Broadcasting Decision CRTC 2017-253
Reference: Part 1 application posted on 28 October 2016
Ottawa, 17 July 2017
Requests for relief in regard to the Commission’s policy framework for Certified Independent Production Funds
The Commission approves a request by the Bell Fund for a transition period to adapt its guidelines to the Commission’s new policy framework for Certified Independent Production Funds. The Bell Fund will have until 17 July 2018 to make the necessary changes.
The Commission denies a request by the Bell Fund for an increase to the 10% cap on funding for non-programming digital content.
- Certified Independent Production Funds (CIPFs) are production funds that have been certified by the Commission to receive funding from either broadcasting distribution undertakings (BDUs) or tangible benefits packages following Commission approval of changes in the ownership and effective control of television programming services. As part of the current funding system, the Commission mandates these contributions to CIPFs and other funds such as the Canada Media Fund (CMF) to support the work of the creative sector in producing content for Canadians.
- In Broadcasting Regulatory Policy 2016-343, the Commission revised its policy framework for CIPFs to ensure that they contribute to the production of content for Canadians and to the development of a robust Canadian production sector in an increasingly multi-platform environment. The revised policy came into effect on 1 September 2016.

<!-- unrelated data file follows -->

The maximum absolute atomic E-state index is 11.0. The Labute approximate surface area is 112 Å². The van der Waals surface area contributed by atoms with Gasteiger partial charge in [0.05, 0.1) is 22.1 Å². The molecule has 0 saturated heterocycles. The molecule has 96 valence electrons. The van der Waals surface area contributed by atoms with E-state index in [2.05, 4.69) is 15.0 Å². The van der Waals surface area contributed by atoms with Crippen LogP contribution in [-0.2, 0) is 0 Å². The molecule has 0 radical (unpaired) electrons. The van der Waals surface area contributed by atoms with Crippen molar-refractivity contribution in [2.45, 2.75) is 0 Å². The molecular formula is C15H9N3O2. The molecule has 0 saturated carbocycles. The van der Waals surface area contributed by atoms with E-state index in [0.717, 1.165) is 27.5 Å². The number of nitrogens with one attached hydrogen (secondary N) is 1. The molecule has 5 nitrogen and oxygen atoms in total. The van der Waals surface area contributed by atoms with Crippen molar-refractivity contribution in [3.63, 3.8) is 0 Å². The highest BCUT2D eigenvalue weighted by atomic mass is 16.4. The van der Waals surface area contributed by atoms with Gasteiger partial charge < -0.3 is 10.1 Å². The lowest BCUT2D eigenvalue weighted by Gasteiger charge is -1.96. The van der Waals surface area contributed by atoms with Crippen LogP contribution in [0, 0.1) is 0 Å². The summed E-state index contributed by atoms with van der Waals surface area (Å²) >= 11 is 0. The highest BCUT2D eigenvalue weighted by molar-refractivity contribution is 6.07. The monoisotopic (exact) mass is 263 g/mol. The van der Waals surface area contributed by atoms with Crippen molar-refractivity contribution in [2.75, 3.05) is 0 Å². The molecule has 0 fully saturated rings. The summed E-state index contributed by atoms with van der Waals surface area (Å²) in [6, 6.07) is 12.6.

- In Broadcasting Regulatory Policy 2010-833, the Commission noted that a maximum of 10% of CIPF funding could be directed to what had previously been referred to as “new media projects” that were unrelated to productions that would themselves be eligible for funding under the CIPF criteria. These projects included both programming content, such as webisodes or mobisodes, and non-programming content, such as video games. In Broadcasting Regulatory Policy 2016-343, the Commission expressed the view that such programming content could be better supported by the CIPFs if it were no longer subject to the 10% limit. Accordingly, it implemented a new definition for “non-programming digital content,” which includes “innovative projects such as story-driven videogames, interactive or customizable web content, apps and all other similar types of non-programming content” and would continue to be subject to the 10% limit. All programming content, regardless of the platform on which it appears, would no longer be subject to that limit.
- As to whether the CIPFs should support non-programming content at all, the Commission stated that while this content is not generally considered “broadcasting” as defined in the Broadcasting Act (the Act), it can nonetheless help in the achievement of the policy objectives of the Act and can be complementary to a television program by offering an educational component to the programming aired on television.
- The Bell Fund, established in 1997, is a CIPF that devotes a portion of its funding to Canadian independent producers who develop and produce interactive cross-platform digital content for Canadian broadcasters to complement and enhance associated television programs. In its application, the Bell Fund set out requests for relief in regard to a) a transition period for implementing the Commission’s new policy framework for CIPFs, and b) increasing the 10% cap on non-programming digital content. In regard to b), the Bell Fund did not specify a new level. Each of these requests is addressed below.